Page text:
Best Practices in Counterinsurgency
Sepp, Kalev I., Military Review
It is fashionable in some quarters to say that the problems in Southeast Asia are primarily political and economic rather than military. I do not agree. The essence of the problem in Vietnam is military.--General Earle Wheeler, 1962 (1)
WE CAN DISCERN "best practices" common to successful counterinsurgencies by studying the past century's insurgent wars. Historical analysis helps us understand the nature and continuities of insurgencies over time and in various cultural, political, and geographic settings. While this does not produce a template solution to civil wars and insurrections, the sum of these experiences, judiciously and appropriately applied, might help Iraq defeat its insurgency.
Nations on every continent have experienced or intervened in insurgencies. Not counting military coups and territorially defined civil wars, there are 17 insurgencies we can study closely and 36 others that include aspects we can consider. (See chart 1.) Assessment reveals which counterinsurgency practices were successful and which failed. A strategic victory does not validate all the victor's operational and tactical methods or make them universally applicable, as America's defeat in Vietnam and its success in El Salvador demonstrate. In both cases, "learning more from one's mistakes than one's achievements" is a valid axiom. If we were to combine all the successful operational practices from a century of counterinsurgent warfare, the summary would suggest a campaign outline to combat the insurgency in present-day Iraq. (See chart 2.)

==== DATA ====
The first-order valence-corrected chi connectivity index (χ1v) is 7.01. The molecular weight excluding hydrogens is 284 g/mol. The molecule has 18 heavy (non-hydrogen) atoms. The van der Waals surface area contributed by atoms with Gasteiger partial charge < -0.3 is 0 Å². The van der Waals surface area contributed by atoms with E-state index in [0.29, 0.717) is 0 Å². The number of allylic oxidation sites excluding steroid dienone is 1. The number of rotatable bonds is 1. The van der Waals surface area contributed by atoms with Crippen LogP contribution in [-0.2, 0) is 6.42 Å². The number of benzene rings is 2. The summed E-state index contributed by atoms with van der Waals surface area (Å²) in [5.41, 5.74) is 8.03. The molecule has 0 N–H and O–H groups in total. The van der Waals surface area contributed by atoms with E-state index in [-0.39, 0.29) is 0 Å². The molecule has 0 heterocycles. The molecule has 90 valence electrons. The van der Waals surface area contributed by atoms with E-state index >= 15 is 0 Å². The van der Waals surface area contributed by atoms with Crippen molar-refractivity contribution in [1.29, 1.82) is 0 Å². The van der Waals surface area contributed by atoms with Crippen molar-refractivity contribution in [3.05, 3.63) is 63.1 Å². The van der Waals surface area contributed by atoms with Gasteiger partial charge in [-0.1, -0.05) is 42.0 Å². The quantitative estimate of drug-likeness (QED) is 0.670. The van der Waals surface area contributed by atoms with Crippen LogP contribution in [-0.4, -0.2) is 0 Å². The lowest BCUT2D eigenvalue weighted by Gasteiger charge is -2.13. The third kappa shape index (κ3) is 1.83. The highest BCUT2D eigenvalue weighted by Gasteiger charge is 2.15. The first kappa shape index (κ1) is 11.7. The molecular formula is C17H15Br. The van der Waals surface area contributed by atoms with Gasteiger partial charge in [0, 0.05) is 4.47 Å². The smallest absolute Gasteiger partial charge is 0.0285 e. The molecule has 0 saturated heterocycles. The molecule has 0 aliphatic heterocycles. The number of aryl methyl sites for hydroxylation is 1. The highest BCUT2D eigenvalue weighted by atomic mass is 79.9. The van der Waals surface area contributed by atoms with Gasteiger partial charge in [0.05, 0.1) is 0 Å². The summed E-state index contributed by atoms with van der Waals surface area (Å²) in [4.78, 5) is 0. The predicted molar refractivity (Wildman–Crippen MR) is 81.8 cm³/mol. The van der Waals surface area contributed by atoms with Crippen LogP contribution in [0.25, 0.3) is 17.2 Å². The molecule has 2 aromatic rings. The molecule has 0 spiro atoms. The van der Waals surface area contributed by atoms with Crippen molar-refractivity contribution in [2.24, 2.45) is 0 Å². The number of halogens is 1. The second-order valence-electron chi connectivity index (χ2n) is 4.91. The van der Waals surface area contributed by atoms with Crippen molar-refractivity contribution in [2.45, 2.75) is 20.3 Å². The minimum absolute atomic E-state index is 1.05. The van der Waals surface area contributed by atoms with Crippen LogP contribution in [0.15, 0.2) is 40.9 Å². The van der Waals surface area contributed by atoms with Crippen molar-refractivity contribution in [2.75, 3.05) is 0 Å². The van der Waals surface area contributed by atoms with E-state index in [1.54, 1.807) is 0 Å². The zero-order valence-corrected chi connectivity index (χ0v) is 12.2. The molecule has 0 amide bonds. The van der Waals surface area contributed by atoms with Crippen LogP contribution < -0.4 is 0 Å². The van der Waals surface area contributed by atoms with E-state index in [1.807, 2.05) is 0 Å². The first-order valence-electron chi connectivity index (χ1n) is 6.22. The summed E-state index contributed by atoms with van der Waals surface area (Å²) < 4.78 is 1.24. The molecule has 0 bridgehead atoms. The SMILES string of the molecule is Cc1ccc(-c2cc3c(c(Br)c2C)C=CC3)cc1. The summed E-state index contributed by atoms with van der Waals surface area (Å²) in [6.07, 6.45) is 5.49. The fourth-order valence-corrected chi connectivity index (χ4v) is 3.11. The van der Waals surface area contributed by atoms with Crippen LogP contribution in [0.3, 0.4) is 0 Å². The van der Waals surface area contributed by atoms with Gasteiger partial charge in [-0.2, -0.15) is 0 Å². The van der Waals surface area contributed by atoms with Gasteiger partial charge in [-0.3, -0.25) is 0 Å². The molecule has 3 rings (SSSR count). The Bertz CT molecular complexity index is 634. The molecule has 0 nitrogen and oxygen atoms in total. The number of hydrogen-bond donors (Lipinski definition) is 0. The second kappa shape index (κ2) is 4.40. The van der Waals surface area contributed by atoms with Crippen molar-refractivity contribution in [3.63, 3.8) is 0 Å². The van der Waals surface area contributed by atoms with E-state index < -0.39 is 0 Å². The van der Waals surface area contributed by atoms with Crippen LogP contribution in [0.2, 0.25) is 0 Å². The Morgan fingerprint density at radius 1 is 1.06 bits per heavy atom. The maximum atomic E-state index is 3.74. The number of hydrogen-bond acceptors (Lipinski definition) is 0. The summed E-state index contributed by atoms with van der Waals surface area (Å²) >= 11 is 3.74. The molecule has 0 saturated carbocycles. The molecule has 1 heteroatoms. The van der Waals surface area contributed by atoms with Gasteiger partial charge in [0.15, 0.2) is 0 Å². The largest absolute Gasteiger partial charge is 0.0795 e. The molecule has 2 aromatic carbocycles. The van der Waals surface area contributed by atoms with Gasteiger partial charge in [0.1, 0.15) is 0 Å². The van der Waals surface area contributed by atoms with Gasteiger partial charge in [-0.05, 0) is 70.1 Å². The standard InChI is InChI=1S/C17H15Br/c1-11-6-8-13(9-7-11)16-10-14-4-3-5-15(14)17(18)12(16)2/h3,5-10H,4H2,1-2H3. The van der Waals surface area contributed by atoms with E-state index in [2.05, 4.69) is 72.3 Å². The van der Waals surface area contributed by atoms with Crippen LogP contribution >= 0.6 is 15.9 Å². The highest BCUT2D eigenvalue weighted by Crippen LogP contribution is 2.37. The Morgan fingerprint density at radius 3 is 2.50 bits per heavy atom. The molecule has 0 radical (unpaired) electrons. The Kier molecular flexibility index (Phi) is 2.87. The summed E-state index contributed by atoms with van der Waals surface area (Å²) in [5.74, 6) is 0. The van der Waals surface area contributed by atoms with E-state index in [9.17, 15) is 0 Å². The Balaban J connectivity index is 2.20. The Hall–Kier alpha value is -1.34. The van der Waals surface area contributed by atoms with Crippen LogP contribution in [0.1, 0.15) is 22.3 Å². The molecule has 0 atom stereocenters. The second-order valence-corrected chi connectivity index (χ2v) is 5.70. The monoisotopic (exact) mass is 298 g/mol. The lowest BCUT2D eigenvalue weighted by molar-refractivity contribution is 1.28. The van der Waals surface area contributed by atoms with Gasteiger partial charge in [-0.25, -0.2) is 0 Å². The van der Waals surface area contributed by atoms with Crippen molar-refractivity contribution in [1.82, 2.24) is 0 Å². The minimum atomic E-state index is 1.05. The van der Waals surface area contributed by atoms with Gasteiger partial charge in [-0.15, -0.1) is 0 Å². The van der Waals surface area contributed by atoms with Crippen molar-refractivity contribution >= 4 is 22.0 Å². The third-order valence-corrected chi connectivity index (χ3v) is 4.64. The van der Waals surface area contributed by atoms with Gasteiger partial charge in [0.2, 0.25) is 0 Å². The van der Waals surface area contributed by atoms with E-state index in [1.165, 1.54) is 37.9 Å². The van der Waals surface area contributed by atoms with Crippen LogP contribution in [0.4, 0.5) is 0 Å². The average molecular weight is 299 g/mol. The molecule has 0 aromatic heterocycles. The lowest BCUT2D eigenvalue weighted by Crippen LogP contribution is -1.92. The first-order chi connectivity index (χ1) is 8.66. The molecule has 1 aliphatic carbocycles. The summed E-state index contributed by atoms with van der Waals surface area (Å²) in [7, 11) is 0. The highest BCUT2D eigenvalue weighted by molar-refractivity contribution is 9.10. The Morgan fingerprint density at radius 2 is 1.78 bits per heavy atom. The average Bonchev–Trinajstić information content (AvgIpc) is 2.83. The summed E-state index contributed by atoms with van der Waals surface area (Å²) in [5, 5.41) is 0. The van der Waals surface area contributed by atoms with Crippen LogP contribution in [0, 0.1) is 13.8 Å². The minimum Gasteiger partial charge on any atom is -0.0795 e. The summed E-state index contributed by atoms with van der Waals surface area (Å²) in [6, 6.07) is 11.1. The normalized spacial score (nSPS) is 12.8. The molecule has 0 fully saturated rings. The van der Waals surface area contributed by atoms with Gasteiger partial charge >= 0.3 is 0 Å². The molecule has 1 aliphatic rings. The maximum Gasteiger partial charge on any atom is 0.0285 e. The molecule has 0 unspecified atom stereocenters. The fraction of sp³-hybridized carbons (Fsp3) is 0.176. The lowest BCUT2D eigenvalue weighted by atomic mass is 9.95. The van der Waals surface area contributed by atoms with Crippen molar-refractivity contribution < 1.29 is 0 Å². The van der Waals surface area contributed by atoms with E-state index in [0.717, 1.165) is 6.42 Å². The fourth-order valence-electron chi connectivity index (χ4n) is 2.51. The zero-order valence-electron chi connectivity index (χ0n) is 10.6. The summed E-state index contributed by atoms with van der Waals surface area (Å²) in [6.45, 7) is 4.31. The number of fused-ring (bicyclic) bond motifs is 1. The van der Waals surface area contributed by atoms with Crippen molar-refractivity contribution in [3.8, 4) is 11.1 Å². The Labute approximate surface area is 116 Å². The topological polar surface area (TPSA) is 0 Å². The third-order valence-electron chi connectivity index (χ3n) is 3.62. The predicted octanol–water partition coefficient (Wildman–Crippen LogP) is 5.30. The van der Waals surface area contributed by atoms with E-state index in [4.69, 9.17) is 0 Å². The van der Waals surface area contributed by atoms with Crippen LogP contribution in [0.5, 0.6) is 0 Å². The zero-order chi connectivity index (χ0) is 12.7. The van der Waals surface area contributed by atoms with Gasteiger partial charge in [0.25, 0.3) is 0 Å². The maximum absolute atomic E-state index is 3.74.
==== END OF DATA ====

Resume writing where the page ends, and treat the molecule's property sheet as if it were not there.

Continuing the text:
Chart 1. Selected 20th-Century Insurgencies Second Anglo-Boer War (United Kingdom [U.K.] vs. Boer separatists, 1899-1902). Philippine Insurrection (United States [U.S.] vs. Filipino nationalists, 1899-1902 ). Arab Revolt (Ottoman Turkey vs. Arab rebels, 1916-1918). Iraq 1920 (U.K. vs. Iraqi rebels, 1920). China (Nationalist Party [KMT] vs. Communists, 1922-1949). Nicaraguan Intervention (U.S. and Government of Nicaragua [GoN] vs. Sandinistas, 1925-1932). France, World War II (Germany vs. French resistance and Special Operations Executive [SOE]/Office of Strategic Services [OSS], 1940-1945). Balkans, World War II (Germany vs. Tito's partisans and SOE/OSS, 1940-1945). Greek Civil War (U.K., then U.S. and Government of Greece [GoG], vs. National Liberation Army [ELAS], 1944-1949). Indonesian Revolt (Netherlands vs. Indonesian rebels, 1945-1949). French Indochina (France vs. Viet Minh, 1945-1954). Palestine (U.K. vs. Jewish separatists, 1945-1948). Hukbalahap Rebellion (Philippine Islands [P.I.] vs. Hukbalahap, 1946-1954). Malayan Emergency (U.K. vs. Malayan Communist Party [MPC]/Malayan Races Liberation Army [MRLA], 1948-1960). Kenyan Emergency (U.K. vs. Mau Mau, 1952-1956). Algerian Revolt (France vs. National Liberation Front [FEN], 1954-1962). Cyprus (U.K. vs. Ethniki Organosis Kyprios Agoniston [EOKA] (a Greek terrorist organization), 1954-1959). Aden (U.K. and Aden vs. Yemeni insurgents, 1955-1967). Cuban Revolution (Cuba's Batista regime vs. Castro, 1956-1959). France (France vs. Secret Army Organization [OAS], 1958-1962). Venezuela (Venezuela vs. urban-based Armed Forces for National Liberation [FALN], 1958-1963). Vietnam War (U.S. and Government of Vietnam [GoVN] vs. National Liberation Front [NLF] and Democratic People's Republic of Vietnam [DPRVN], 1958-1975). Guatemalan Civil War (Guatemala vs. Marxist rebels, 1961-1996). Angola (Portugal vs. Popular Movement for the Liberation of Angola [MPLA], 1961-1974). Guinea-Bissau (Portugal vs. Marxist rebels, 1963-1974). Uruguay (Uruguay vs. Tupamaros, 1963-1972). Mozambique (Portugal vs. Front for the Liberation of Mozambique [FRELIMO], 1964-1974). Colombian Civil War (U.S. and Government of Colombia [GoC] vs. Revolutionary Armed Forces of Colombia [FARC] and National Liberation Army [ELN], 1964-present). Northern Ireland (U. …